New Trail, 14 Miles, & a Biker Bar…All In a Day’s Work, Folks!

Road trip! RB, ME, Husband, and I headed to Charlotte yesterday. We had two objectives: run 14 miles and find some new shoes. The new shoes thing was just to add legitimacy to the outing—most people will think we’re crazy for DRIVING to find someplace to run, so we added “and to buy running shoes” in an attempt to turn our crazy trip into a plausible errand. It wasn’t a totally plausible errand of course…as we do have two perfectly good running stores here in Greenville.

Plausible or no, we failed miserably at the errand of finding shoes. Store 1 had a very small selection, and most of the shoes on the shelf were size 8 or higher. I instantly noticed this because I’ve found that the policy in most stores is to put the smallest size on display. My size 5.5-6 feet were preparing  themselves for disappointment. RB and ME noticed that there were no price tags on the shoes. RB asked the salesman for the price on her shoe (she’s worn the same brand/type several times in a row) and he told her—grudgingly—and then explained that their policy is to fit someone to their “perfect” shoe, not have them come in and pick one out based on price. It’s a nice pitch, but it doesn’t account for those people who are convinced they have to have a specific shoe based on color. Or brand. Or style of shoelace. You should probably hide all the shoes, just to be sure. But then, of course, you go to all the trouble of finding them the perfect shoe, and what will be their first question? “How much is it?” Drat those customers! Price matters, fella.

The cool thing I learned in that store, however, is that there’s a potential for a size 5.5 Adidas Supernovas in stock. I used to wear Novas (back when there was only one type—pre-Nova Control, Classic, Glide, etc.) but there was a redesign several years back, after which a size 6 was too big. I was intrigued by the prospect of getting back to Adidas…the shoe in question, however, was pink. Enough said. Moving on.

We had only planned on hitting one store before hitting the trail, but since we were in and out of Store 1 so fast we had the ever-helpful GPS direct us to Store 2. Store 2 also had no prices (so weird) and my inner running snob took issue with the salesperson. I should have been more assertive to keep her from going into full-on sales mode, but I’m just not so I settled for being passively rude as she tried to find my “perfect shoe” instead of bringing out the Supernovas (blue this time) that I wished to try on. I feel a little bad about that (the passively rude part), because she was just doing her job, but the inner running snob wishes her radar to differentiate between “experienced runner, knows what she wants” and “novice runner,  needs lots of help” was a bit stronger. As it was, I’m pretty sure we were mutually annoying each other. She kept trying to get me in support/control shoes, and I kept trying to convince her that the shoes she was bringing out were too big. The inner running snob almost escaped when she looked at my Vomeros and said in disbelief, “oh, you’re not wearing those to run, are you?” Why, yes. Yes I am. In fact, those shoes have 500 miles on them and the only grief they’ve ever caused me was some heel blisters when I first broke them in. But thanks for asking.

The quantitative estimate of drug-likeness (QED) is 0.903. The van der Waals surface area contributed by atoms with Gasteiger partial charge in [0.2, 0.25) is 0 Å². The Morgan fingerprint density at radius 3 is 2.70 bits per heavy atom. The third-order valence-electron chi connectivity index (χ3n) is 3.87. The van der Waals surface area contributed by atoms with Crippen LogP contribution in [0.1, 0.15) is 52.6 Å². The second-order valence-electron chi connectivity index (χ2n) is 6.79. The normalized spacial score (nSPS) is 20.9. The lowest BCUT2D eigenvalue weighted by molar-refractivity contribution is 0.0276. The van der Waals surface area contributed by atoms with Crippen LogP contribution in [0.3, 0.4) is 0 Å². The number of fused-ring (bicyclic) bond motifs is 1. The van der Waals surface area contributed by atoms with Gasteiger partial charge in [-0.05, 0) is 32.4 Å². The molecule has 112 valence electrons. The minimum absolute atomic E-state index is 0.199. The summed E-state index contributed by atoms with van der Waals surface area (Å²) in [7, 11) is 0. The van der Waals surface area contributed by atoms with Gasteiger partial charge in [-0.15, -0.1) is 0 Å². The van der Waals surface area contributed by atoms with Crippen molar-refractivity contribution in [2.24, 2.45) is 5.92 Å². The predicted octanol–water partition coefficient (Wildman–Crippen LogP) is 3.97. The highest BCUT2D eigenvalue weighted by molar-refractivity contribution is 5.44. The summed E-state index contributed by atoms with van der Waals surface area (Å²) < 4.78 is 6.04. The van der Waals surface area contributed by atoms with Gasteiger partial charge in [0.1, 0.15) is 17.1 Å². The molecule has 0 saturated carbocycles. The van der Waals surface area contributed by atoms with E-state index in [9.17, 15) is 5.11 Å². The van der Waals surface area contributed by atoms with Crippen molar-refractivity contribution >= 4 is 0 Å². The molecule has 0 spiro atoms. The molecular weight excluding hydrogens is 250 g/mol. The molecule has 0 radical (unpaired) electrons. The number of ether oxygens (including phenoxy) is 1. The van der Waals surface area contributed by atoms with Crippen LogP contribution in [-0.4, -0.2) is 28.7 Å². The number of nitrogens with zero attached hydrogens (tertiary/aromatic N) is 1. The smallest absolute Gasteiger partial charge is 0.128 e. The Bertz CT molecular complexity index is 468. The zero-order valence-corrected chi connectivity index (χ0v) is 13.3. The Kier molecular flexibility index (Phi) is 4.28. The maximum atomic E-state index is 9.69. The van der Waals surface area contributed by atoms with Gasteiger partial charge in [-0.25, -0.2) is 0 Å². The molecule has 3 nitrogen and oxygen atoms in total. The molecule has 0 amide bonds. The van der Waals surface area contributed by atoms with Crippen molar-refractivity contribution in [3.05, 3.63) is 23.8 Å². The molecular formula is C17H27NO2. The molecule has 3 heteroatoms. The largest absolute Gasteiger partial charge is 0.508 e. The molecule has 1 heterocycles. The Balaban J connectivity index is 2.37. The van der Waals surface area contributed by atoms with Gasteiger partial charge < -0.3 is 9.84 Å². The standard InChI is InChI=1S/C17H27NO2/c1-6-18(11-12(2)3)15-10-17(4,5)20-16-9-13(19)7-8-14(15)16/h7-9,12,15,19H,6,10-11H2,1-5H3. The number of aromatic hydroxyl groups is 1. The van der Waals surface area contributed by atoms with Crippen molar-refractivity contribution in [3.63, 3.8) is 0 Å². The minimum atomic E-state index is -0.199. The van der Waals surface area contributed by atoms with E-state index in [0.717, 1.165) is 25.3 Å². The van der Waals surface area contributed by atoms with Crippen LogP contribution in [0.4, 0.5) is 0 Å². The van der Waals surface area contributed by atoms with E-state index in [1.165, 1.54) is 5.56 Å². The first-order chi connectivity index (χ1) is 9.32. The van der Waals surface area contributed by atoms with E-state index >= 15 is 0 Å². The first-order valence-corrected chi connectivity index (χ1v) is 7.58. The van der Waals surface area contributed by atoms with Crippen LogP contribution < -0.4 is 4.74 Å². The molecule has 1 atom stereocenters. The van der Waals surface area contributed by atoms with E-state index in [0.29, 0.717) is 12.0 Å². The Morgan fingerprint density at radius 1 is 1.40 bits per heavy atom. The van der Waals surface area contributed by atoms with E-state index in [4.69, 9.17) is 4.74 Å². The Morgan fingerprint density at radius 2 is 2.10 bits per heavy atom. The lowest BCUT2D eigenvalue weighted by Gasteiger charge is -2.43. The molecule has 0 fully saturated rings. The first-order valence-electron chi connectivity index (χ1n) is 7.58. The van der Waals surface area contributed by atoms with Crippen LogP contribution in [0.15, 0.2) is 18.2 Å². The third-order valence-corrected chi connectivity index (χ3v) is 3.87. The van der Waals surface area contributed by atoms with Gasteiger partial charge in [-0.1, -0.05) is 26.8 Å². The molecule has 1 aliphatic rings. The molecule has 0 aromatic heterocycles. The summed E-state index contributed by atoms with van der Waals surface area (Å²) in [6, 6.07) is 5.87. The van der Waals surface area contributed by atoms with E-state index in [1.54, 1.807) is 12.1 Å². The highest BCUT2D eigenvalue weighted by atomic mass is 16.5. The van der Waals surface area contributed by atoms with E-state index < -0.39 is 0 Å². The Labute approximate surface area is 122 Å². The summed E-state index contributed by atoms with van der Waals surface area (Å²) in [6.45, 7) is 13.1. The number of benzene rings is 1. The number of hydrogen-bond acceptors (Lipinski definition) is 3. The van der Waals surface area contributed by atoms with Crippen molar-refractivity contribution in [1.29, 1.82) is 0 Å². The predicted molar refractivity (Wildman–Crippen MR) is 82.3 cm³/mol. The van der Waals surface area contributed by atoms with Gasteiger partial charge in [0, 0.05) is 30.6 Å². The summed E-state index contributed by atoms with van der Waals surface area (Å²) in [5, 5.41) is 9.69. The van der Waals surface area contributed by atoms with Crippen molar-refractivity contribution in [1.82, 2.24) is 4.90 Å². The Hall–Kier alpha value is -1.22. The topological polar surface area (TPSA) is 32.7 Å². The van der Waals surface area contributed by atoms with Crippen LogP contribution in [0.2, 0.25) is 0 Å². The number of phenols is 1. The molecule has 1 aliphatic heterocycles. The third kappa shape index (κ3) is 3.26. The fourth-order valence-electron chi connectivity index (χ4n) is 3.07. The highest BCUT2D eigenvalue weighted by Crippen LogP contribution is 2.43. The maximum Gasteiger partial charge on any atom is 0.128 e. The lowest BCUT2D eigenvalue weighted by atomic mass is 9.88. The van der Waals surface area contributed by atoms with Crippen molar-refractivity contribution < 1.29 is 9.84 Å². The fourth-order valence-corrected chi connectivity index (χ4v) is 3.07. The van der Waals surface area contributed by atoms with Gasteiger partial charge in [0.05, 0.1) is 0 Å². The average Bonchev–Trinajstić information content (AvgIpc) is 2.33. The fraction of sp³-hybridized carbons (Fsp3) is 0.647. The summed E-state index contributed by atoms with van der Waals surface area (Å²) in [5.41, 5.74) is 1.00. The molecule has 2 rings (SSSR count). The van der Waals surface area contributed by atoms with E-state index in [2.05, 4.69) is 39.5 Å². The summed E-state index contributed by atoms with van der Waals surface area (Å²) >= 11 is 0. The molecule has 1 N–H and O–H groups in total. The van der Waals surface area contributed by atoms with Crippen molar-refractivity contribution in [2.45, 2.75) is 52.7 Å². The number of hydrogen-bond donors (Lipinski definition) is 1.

Back in your cage, inner running snob. Oh, well.  Better to support the local businesses who support the races I run anyway. I believe a trip to Augusta Rd is in order.

Hey…was that a rant? I do believe that was a rant. I haven’t had one of those in awhile. How refreshing! Anyway, we learned our lesson after Store 2 and hit the trail. This week, it was the Campbell Creek and McAlpine Park Greenways. We parked in approximately the middle of the trail. Two miles up, two miles back, a loop around the 5k cross country course, two miles down, two miles back, another loop around the 5k course, and…a mere two hours and six minutes later…done! It’s starting to get long, and it’s nearing the point where long run “fuel” begins to be an issue. The next couple of weeks will be tough on me—my stomach particularly—as I struggle to find the balance between “not enough” and “too much” and hope to learn what precisely I can keep down while on the run.

The trail itself is great. It’s well-marked and popular enough not to feel isolated. Parking in the middle was a great idea, too, because it provided the opportunity to swing back by the car for a quick drink.

After the run, we high-tailed it to RB’s favorite biker bar. (It, um, may be RB’s only biker bar…I don’t believe she’s in the habit of frequenting them. 🙂 ) According to her, the food is amazing and it’s somewhere that four sweaty runners can go without causing a scene or disrupting anyone else’s meal. Sounds decent, right? When we found the place, it looked like it was going to ruin RB’s day. Saturday was probably the nicest day we’ve had for a long while, and the biker’s were out in full force. The entire parking lot was crowded with motorcycles and the outdoor seating area was covered with their riders. Uh-0h. It’s after 2:00 in the afternoon and we’ve all run 14 milesstarving is hardly an exaggeration. RB,  how disappointed would you be if we didn’t eat here?” “Extremely. Let’s at least see how long the wait is.” So she calls, and tells us 15 minutes. At that moment, as if by magic, a parking space opens up. In we go, where we’re immediately seated. RB is a happy camper, and we learn that her devotion to the place is well-deserved. Mac’s Speed Shop in Charlotte, if anyone’s interested. We can vouch for their pulled pork sandwiches and veggie burgers. 🙂


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